Hollinger's award picks. I'm assuming this will be of interest to a lot of people here. Here they are, along with all the Bulls-related quotes (there's quite a bit, as you probably could've guessed) for all of you without insider.
Rookie of the Year (player): Blake Griffin, Clippers
Rookie of the Year (announcer): Matt Harpring, Jazz
(Uh, who cares?)
Coach of the Year: Tom Thibodeau, Bulls
The Bulls are the best story of the 2010-11 season, and while there are untold reasons for that, a heavy dose of credit has to go to the orchestrator, Thibodeau. Want proof that his defensive system works? How about this: The Celtics, who still use the system he put in as their top assistant, are second in the NBA in defensive efficiency … and his Bulls are first.
Thibodeau's ability to prod and push his young team was a huge factor in their unexpectedly rapid success, both on defense and in the Eastern Conference standings, and his decision to hire another defensive wizard -- former Thunder assistant Ron Adams -- also proved wise.
Sixth Man: Lamar Odom, Lakers
Most Improved Player: Darrell Arthur, Grizzlies
Second place goes to Derrick Rose of Chicago; as you may have heard, he's had a pretty good season. An improved jumper, more free throw attempts and a better defensive effort have been the primary motors, but he's improved across the board.
Defensive Player of the Year: Dwight Howard, Orlando
Executives of the Year: Gar Forman and John Paxson, Bulls
Forman and Paxson, on the other hand, nailed everything this summer, and that's how they were able to improve their win total even more than the Heat did. Needing to hit a home run in the coaching search after neophyte Vinny Del Negro bombed, they did with Thibodeau. And after Plan A failed when the LeBron/Wade/Bosh sweepstakes didn't net them a superstar, they nabbed a nice consolation prize in Carlos Boozer.
But in the end, it was all the little stuff that put them over the top: subtle roster-building moves like drafting Omer Asik two years ago and bringing him over this year; signing Ronnie Brewer when the market for him became unexpectedly cheap; nabbing inexpensive backcourt help (C.J. Watson) and veteran defenders (Kurt Thomas, Keith Bogans); and resisting the urge to trade Asik for Houston's Courtney Lee at the trade deadline. Yes, winning the Rose lottery in 2008 was a huge help, but the Forman-Paxson team built on that fortune by making all the right moves since.
Trade of the Year: The Carmelo Anthony deal
Free Agent of the Year: Tony Allen, Grizzlies
And now what you've all been waiting for...
Most Valuable Player: Dwight Howard, Orlando
I explained this in a lengthy column earlier this month, and while my logic has clearly displeased certain factions, it hasn't changed any of the facts. The most notable one is that the three Florida stars -- Howard, LeBron James and Dwyane Wade -- were the league's three best in the league by a fair margin, whether you want to use numbers, the much-beloved eye test or any other standard.
Howard has no chance in real life, however. For some reason, the concept that the league's best player could be on an also-ran team remains an insurmountable hurdle (for reference, see also Kobe Bryant in 2006 and Kevin Garnett in 2005).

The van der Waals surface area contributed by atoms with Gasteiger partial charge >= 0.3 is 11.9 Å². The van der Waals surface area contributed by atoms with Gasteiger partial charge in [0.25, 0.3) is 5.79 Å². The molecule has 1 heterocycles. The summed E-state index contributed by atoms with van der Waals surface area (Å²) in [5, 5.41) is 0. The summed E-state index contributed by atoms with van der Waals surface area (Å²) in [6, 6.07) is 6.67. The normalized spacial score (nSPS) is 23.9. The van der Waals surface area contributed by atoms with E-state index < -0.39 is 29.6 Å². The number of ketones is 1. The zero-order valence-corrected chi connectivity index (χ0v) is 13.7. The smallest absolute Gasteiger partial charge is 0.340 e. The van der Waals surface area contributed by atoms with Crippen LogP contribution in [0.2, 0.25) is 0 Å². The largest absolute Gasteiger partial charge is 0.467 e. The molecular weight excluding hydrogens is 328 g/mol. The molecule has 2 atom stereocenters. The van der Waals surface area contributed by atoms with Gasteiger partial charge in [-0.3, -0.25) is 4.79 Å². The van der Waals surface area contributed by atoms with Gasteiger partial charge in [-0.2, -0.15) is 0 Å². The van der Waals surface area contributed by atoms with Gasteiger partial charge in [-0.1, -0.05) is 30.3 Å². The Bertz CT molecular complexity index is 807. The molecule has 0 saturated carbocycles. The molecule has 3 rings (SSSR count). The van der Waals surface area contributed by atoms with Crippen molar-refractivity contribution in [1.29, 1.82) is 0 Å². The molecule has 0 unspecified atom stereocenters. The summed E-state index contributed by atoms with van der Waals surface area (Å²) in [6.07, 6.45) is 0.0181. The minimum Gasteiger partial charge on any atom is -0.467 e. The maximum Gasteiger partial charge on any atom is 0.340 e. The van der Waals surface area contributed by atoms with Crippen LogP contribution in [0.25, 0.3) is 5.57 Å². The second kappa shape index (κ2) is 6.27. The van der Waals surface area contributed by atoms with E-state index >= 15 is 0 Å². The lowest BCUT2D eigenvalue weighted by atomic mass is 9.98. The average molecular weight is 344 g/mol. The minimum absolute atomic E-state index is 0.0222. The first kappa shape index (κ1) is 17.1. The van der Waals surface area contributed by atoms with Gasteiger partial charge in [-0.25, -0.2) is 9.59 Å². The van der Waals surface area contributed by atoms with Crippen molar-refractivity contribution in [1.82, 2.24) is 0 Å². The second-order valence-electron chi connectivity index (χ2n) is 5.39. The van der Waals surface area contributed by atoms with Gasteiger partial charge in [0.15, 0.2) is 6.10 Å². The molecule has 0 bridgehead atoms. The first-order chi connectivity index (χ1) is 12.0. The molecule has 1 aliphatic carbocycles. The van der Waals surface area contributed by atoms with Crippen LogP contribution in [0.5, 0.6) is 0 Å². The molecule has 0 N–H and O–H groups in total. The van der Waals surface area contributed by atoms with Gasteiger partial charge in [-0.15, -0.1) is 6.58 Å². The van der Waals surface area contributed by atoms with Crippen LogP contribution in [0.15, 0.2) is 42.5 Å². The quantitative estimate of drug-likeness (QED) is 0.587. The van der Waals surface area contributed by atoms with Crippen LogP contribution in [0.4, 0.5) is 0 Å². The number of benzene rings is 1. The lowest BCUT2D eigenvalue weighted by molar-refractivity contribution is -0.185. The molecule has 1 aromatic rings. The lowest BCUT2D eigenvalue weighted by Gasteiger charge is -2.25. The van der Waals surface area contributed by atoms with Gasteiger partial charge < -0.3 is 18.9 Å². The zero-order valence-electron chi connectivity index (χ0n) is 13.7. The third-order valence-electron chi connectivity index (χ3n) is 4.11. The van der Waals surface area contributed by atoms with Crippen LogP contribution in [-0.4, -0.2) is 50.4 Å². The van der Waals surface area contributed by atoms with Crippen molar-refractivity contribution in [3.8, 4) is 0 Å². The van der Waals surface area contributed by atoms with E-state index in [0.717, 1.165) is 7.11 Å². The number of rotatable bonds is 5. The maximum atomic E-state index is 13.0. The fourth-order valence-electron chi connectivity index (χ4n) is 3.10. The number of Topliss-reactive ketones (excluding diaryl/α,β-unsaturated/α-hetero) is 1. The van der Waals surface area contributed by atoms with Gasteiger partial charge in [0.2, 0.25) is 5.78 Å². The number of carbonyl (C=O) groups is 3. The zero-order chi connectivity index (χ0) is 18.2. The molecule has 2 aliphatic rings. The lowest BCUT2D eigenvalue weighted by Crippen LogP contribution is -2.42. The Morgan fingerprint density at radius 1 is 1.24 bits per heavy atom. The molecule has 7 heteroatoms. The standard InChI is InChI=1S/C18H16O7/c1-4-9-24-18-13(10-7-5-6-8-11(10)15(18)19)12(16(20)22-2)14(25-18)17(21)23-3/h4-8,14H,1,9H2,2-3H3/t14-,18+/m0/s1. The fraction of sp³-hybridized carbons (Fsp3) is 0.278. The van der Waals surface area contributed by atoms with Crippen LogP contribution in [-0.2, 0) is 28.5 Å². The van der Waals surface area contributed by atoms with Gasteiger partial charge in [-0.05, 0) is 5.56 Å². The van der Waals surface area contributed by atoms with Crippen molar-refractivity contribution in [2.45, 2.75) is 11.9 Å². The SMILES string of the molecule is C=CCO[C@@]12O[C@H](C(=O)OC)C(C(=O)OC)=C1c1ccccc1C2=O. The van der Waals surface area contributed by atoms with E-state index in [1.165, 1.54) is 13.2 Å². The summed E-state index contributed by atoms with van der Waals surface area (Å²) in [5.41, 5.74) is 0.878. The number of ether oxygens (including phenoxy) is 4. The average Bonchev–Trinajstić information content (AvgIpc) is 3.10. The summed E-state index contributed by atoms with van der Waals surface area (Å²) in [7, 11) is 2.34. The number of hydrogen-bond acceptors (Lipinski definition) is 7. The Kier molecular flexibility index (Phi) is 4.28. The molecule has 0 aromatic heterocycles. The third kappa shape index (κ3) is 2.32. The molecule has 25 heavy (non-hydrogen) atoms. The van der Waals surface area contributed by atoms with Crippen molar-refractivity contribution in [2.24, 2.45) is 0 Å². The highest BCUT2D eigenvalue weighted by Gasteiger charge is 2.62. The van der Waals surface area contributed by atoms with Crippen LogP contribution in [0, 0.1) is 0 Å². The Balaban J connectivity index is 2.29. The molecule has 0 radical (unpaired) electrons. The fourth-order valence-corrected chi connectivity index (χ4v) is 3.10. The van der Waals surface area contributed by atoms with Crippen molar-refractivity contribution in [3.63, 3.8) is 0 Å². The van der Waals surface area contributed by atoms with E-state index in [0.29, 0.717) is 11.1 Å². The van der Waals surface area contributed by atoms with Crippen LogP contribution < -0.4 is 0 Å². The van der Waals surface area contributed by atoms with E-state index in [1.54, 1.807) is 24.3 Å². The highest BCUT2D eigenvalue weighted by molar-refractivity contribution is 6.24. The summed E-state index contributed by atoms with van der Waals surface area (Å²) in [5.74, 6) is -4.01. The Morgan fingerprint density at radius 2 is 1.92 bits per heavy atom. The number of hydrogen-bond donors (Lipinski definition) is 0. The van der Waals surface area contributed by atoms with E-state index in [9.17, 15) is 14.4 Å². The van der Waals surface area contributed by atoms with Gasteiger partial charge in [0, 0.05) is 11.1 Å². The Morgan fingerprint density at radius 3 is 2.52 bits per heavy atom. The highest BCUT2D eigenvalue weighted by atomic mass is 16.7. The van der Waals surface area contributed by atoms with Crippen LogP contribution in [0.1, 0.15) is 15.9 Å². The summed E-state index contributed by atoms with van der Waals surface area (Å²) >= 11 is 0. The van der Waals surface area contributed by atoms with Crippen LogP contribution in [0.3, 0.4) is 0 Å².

James and Wade land second and third on my ballot; you could reverse the order of those two and I couldn't muster a strong argument against it. You could also call it a tie, theoretically, but I'm told the league doesn't allow that.
Fourth and fifth is where it gets interesting for me. I had Chris Paul and Bryant in these spots a week ago. CP was leading all point guards in player efficiency rating and led the entire league in adjusted plus-minus by a wide margin entering Sunday's games. But he was so ineffective in the most important game of the Hornets' season Sunday -- going scoreless for the first time in his career -- that he played his way off my ballot.
Similarly, Bryant is barely hanging on, as his main résumé bullet point was the Lakers' 17-1 record after the All-Star break. Er, make that 17-6. Dallas' Dirk Nowitzki -- who has both an enormous plus-minus and a résumé of big shots -- is making a hard push to replace him at No. 5.
And at No. 4? Derrick Rose, who moved himself up two spots on my list with a strong final week, continuing his penchant for blowing up in national TV games and precipitating an avalanche of tweets in my direction from his MVP supporters. Of course, these games don't count extra in the standings -- and looking at the 82-game body of work, the three Floridians still have him trumped.
I'll throw in two side points that may interest only me, but what the heck. First, as near as I can tell, Rose has not spent a single second campaigning for this award, which I haven't seen anyone write about but which is a pretty remarkable display of maturity for a 22-year-old.
Second, presuming he does win, I would not consider it a mistake on par with the Allen Iverson vote in 2002 or the second Steve Nash win in 2006. It would be more similar to Nash's win in 2005 -- a down year for MVP candidates overall, allowing the figurehead player on an emergent 60-win team to ride a wave of momentum. It may look a little weird a couple of years down the road, because it's unlikely to be Rose's best season, but it could easily be his only MVP award. Further, I can't say I'm encouraged by the way we ended up here. But in the big picture, there have been far worse votes than this one.